Miss Bala (2011)

Gerardo Naranjo’s Mexican crime-drama has its heart in the right place, but it’s occasionally muddled and confusing to the point of distraction. It’s a damn shame too, because Naranjo’s camera captures an underground world of corruption and ever-present danger with a sharp, cinema-verite aesthetic that hurls the viewer into the action in real time. It adds an urgency to the proceedings while the narrative is propelled forward by the plot’s merciless pace, and the looming, omnipresent threat of violence gradually becomes downright claustrophobic and oppressive. However, it’s sometimes hard to follow some of the plot’s developments because information is often rationed via quick glimpses or headlines that can easily be missed, and the effect is disorienting because the viewer has to catch up nearly constantly. Stephanie Sigman is excellent as Laura, an aspiring beauty pageant contestant who gets caught in an ever-worsening drug cartel battle, although she’s short-changed by a screenplay that can effectively set up compelling ethical conflicts in the middle of tense set pieces but stumbles at meaningful character development.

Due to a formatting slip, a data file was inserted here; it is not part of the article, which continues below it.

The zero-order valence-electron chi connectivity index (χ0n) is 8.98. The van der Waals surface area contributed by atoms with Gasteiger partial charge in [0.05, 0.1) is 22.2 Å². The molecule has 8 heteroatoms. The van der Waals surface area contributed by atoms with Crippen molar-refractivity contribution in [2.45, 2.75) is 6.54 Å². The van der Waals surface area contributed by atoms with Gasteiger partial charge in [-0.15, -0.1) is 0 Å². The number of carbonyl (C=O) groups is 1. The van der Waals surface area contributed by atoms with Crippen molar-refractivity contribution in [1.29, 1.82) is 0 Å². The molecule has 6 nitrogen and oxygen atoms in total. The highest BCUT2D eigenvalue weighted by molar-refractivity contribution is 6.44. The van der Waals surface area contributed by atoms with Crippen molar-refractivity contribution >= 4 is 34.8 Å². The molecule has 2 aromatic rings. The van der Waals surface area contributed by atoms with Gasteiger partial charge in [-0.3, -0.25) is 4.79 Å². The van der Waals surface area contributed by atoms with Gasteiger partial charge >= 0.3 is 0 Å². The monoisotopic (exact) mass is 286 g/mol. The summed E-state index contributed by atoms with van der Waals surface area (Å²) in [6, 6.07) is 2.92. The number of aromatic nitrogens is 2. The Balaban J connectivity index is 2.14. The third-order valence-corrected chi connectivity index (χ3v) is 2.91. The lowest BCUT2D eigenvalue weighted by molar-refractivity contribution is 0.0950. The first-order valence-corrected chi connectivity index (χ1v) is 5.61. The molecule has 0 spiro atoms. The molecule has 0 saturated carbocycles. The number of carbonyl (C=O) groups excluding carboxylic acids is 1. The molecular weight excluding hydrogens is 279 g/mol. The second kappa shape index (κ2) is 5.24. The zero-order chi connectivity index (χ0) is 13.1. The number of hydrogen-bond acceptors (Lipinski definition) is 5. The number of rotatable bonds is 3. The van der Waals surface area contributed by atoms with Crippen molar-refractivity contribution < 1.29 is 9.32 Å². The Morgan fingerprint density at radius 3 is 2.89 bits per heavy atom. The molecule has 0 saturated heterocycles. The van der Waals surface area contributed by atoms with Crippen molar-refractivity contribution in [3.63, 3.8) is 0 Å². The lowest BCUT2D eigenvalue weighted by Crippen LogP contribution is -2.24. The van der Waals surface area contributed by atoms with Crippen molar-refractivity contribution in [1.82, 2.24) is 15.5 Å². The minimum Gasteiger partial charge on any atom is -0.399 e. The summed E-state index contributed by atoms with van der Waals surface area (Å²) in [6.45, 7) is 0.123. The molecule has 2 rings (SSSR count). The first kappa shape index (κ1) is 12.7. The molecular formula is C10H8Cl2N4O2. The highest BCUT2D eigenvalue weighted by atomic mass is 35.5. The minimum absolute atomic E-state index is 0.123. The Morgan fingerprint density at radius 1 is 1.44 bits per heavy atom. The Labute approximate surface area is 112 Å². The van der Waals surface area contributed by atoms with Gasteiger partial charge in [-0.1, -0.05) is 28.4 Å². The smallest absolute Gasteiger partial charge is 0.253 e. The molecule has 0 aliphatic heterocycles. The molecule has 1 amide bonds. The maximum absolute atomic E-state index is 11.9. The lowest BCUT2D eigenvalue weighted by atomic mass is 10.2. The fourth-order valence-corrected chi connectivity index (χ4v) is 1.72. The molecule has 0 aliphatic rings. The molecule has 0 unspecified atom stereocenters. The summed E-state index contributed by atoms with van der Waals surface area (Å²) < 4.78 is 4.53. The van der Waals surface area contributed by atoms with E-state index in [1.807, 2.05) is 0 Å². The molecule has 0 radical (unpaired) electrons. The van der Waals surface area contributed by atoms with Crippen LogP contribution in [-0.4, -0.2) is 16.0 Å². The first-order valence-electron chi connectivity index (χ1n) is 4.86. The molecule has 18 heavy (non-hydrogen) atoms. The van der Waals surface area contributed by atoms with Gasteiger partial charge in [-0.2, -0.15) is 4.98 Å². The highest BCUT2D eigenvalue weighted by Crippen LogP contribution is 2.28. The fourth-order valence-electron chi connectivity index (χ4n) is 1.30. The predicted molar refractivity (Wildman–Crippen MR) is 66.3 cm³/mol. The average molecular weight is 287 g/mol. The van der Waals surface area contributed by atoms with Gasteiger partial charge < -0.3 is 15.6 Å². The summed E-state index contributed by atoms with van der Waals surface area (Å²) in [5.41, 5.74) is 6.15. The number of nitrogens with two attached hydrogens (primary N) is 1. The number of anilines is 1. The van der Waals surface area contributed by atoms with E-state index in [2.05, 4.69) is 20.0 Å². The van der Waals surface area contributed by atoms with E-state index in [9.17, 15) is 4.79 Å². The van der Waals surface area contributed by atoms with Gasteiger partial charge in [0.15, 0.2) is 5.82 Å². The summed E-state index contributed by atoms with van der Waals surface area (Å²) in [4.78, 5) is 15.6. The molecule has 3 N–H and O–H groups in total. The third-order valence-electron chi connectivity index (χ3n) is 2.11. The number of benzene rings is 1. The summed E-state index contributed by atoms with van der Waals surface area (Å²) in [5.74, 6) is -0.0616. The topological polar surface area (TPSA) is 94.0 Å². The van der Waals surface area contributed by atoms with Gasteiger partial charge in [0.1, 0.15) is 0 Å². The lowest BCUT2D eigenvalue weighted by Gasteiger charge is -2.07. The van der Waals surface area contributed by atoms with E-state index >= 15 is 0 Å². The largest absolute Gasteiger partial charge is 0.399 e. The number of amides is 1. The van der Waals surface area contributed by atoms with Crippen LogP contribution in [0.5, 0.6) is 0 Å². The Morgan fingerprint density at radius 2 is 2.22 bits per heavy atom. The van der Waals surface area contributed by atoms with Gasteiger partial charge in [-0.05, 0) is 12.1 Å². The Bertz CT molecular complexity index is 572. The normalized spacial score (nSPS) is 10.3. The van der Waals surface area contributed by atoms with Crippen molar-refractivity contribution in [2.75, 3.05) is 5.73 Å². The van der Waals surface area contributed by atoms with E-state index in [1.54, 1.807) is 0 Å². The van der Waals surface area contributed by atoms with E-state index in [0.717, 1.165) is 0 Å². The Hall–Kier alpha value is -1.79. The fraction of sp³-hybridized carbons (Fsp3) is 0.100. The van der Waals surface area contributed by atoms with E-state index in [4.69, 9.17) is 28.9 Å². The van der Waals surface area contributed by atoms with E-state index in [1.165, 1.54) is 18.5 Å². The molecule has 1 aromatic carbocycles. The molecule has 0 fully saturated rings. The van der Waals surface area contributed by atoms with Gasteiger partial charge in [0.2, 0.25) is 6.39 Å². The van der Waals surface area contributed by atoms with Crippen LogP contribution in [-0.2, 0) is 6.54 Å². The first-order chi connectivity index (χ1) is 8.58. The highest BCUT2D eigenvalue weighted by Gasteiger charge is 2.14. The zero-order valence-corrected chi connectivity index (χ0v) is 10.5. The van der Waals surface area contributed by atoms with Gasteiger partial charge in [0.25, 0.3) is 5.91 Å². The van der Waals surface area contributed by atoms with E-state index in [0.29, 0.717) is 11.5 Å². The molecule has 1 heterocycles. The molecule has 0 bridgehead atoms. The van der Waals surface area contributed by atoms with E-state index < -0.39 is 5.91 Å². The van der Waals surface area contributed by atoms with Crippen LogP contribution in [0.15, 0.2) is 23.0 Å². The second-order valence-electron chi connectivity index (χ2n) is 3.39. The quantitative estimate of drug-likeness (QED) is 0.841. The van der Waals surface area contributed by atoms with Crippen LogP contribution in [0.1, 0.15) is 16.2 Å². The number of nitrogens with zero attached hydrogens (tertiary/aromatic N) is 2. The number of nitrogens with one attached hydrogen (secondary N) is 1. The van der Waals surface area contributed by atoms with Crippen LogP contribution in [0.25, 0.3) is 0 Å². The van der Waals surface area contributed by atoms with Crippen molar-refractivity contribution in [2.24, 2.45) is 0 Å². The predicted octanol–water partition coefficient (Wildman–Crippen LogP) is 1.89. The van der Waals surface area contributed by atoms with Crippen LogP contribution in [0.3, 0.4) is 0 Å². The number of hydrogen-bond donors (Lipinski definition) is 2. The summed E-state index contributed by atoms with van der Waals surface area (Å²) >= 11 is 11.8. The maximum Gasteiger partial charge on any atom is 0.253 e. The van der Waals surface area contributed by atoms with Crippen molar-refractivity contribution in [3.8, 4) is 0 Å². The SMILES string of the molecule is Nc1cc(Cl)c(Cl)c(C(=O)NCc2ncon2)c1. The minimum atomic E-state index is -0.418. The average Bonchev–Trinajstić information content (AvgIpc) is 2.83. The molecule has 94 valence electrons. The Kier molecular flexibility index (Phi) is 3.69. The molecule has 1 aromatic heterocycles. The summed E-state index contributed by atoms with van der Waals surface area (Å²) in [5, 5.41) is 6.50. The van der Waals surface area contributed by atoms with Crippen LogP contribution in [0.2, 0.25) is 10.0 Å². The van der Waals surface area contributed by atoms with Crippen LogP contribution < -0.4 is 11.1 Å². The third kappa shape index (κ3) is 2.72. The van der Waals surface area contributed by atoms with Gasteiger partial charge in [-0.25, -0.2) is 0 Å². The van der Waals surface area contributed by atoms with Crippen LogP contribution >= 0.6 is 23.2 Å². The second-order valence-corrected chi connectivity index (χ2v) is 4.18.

Rating: ★★★ (out of 5)

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